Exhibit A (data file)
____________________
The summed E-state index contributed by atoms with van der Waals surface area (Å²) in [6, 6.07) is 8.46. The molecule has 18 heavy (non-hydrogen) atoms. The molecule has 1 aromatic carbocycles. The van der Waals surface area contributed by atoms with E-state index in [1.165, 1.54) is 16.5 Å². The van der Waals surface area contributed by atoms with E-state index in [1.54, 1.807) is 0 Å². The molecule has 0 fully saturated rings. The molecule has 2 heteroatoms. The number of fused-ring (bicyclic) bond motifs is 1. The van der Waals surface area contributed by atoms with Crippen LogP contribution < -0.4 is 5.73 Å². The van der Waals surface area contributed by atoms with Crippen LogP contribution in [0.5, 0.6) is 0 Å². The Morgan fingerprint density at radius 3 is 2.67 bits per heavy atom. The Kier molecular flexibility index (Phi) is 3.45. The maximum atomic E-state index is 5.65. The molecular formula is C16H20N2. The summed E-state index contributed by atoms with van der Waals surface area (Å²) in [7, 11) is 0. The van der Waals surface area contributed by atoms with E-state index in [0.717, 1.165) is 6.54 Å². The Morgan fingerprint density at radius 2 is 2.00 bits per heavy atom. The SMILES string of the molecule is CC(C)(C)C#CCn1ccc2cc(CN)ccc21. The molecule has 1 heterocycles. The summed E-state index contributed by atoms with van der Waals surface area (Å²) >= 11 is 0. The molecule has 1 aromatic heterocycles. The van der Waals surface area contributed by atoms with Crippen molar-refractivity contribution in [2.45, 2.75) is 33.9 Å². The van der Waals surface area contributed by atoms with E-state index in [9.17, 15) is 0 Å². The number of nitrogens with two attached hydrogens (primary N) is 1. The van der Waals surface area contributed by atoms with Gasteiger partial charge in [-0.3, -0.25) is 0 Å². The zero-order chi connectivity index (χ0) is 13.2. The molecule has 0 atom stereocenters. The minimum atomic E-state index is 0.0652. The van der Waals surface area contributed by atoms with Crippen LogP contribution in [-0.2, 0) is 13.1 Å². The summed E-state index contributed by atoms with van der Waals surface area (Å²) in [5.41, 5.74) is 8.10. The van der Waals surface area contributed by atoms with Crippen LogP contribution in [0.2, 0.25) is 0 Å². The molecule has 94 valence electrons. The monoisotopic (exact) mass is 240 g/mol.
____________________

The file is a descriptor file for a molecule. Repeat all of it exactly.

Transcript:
The summed E-state index contributed by atoms with van der Waals surface area (Å²) in [6, 6.07) is 8.46. The molecule has 18 heavy (non-hydrogen) atoms. The molecule has 1 aromatic carbocycles. The van der Waals surface area contributed by atoms with E-state index in [1.165, 1.54) is 16.5 Å². The van der Waals surface area contributed by atoms with E-state index in [1.54, 1.807) is 0 Å². The molecule has 0 fully saturated rings. The molecule has 2 heteroatoms. The number of fused-ring (bicyclic) bond motifs is 1. The van der Waals surface area contributed by atoms with Crippen LogP contribution < -0.4 is 5.73 Å². The van der Waals surface area contributed by atoms with Crippen LogP contribution in [0.5, 0.6) is 0 Å². The Morgan fingerprint density at radius 3 is 2.67 bits per heavy atom. The Kier molecular flexibility index (Phi) is 3.45. The maximum atomic E-state index is 5.65. The molecular formula is C16H20N2. The summed E-state index contributed by atoms with van der Waals surface area (Å²) in [7, 11) is 0. The van der Waals surface area contributed by atoms with E-state index in [0.717, 1.165) is 6.54 Å². The Morgan fingerprint density at radius 2 is 2.00 bits per heavy atom. The SMILES string of the molecule is CC(C)(C)C#CCn1ccc2cc(CN)ccc21. The molecule has 1 heterocycles. The summed E-state index contributed by atoms with van der Waals surface area (Å²) >= 11 is 0. The molecule has 1 aromatic heterocycles. The van der Waals surface area contributed by atoms with Crippen molar-refractivity contribution in [2.45, 2.75) is 33.9 Å². The van der Waals surface area contributed by atoms with E-state index in [9.17, 15) is 0 Å². The number of nitrogens with two attached hydrogens (primary N) is 1. The van der Waals surface area contributed by atoms with Gasteiger partial charge in [-0.3, -0.25) is 0 Å². The zero-order chi connectivity index (χ0) is 13.2. The molecule has 0 atom stereocenters. The minimum atomic E-state index is 0.0652. The van der Waals surface area contributed by atoms with Crippen LogP contribution in [-0.2, 0) is 13.1 Å². The summed E-state index contributed by atoms with van der Waals surface area (Å²) in [5.41, 5.74) is 8.10. The van der Waals surface area contributed by atoms with Crippen LogP contribution in [0.2, 0.25) is 0 Å². The molecule has 94 valence electrons. The monoisotopic (exact) mass is 240 g/mol.